6. The Descent (2005)
A group of female friends descend into an off the grid cave to explore. Things go awry when a rock fall blocks the only exit. The tension escalates and history between characters comes to light just as savage creatures emerge from the darkness in search of their next meal.
Lurking creatures in the dark is not a new concept. However, The Descent provides a fresh take on the monster movie by creating a high tension environment by providing just the right amount of backstory for the characters and letting it develop as they have to fight for their lives in a confined space.
7. Hostel (2005)
Hostel is one of those movies where the initial creativity is there, but poor execution dragged the film down to mediocrity. The idea of creating a sinister world where the craziest, sickest fantasies can be purchased is rather intriguing. It adds a backstory and depth to a story which would otherwise be nothing but a gore fest.
Ok, let’s be honest, the film is a total gore fest, but we have to at least acknowledge Roth’s attempts at playing with known stereotypes and placing them in new, nightmarish scenarios.
8. Let the Right One In (2008)
A bullied boy makes friends with the new girl next door, who is actually a vampire and begins to feed on the town’s people.
Let the Right One In presents a mix of young love, friendship and murder, all closely knit together in a story that delves into the paranormal and also into very mundane topics such as bullying and friendship.
The idea of telling the story through the eyes of a young boy helps differentiate this film from other vampire tales and brings new light to an already overexploited genre. It is also quite interesting to see a child attempt to understand the notion of good, evil, need, and desire.
9. Audition (1999)
Unsuspecting audiences might confuse audition with a drama or perhaps even a romantic comedy if all they watch is the first act. This film could take many turns with such a set up. A lonely widower sets up a fake audition for a non-existing movie to attract a group of young women and decide which one of them is marriage material.
Once he sets his eyes on beautiful Asami, Aoyama (widower) is determined to have her. The twist is that Asami also wants him all to herself, and she will go to great lengths to keep him from running away. Without giving away too much for those who haven’t seen this film, Asami’s methods are totally unorthodox and more tortured based.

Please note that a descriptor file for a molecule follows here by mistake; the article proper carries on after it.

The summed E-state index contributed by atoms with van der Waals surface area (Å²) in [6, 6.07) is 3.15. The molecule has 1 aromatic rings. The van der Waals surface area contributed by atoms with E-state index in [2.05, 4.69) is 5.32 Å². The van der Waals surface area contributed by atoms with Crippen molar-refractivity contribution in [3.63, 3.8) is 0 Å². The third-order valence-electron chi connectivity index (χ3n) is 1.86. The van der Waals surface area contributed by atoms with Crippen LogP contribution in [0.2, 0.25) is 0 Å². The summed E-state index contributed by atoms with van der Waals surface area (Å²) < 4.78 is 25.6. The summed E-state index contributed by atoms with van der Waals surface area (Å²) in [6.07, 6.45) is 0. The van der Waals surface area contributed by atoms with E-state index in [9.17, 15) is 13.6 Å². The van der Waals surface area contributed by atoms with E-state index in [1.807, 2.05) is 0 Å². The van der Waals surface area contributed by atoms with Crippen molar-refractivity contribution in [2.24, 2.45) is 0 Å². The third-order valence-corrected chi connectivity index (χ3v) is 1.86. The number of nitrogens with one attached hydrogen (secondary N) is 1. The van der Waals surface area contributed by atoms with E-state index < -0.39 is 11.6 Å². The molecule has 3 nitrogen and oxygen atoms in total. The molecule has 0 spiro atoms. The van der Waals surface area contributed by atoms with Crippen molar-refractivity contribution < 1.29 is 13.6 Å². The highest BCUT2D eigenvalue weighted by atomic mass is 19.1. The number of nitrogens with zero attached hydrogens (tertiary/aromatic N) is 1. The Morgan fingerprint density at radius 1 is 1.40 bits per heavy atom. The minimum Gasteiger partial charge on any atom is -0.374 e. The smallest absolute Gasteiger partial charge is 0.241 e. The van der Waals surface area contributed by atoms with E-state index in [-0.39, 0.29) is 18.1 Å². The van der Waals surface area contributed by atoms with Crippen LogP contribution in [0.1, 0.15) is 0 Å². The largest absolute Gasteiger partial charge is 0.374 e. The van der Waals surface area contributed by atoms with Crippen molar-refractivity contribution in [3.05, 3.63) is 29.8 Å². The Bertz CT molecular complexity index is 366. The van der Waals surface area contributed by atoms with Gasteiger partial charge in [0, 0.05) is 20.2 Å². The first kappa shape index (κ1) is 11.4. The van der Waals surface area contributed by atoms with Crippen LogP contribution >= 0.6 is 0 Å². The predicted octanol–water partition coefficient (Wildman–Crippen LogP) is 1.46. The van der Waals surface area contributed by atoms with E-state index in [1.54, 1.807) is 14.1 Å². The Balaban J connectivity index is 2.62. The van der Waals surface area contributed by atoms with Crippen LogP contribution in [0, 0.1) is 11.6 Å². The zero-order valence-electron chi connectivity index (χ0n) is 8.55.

Audition reinvents the femme fatale and brings to life a psychotic female serial killer.
10. The Mist (2011)
In The Mist, a father and son become trapped in the local grocery store as a thick mist of unknown origin descends upon their town, bringing along an army of hungry monsters. Chaos strikes the supermarket and soon the only rule that applies is every man for himself.
Frank Darabont delivers a perfect recipe for post movie depression with The Mist. It is certainly his specialty to trap a group of characters in a confined space, hiding away from the monsters on the outside, but making the humans on the inside more dangerous.
The film is definitely darker than it might appear as most monster movies tend to be more on the lighter side and attempt to bring out the best in the protagonist(s) by the end of the film. The Mist doesn’t concern itself with overall character arcs or happy hopeful endings, but rather it takes the characters from bad to worse, and it doesn’t stop until it has completely crushed them.
Author Bio: Rosely is a writer based in Vancouver, BC. She’s a horror movie buff, tech enthusiast, cat lover, and zombie survival instructor, in no particular order. She’d love to write about wine, but she knows nothing about it.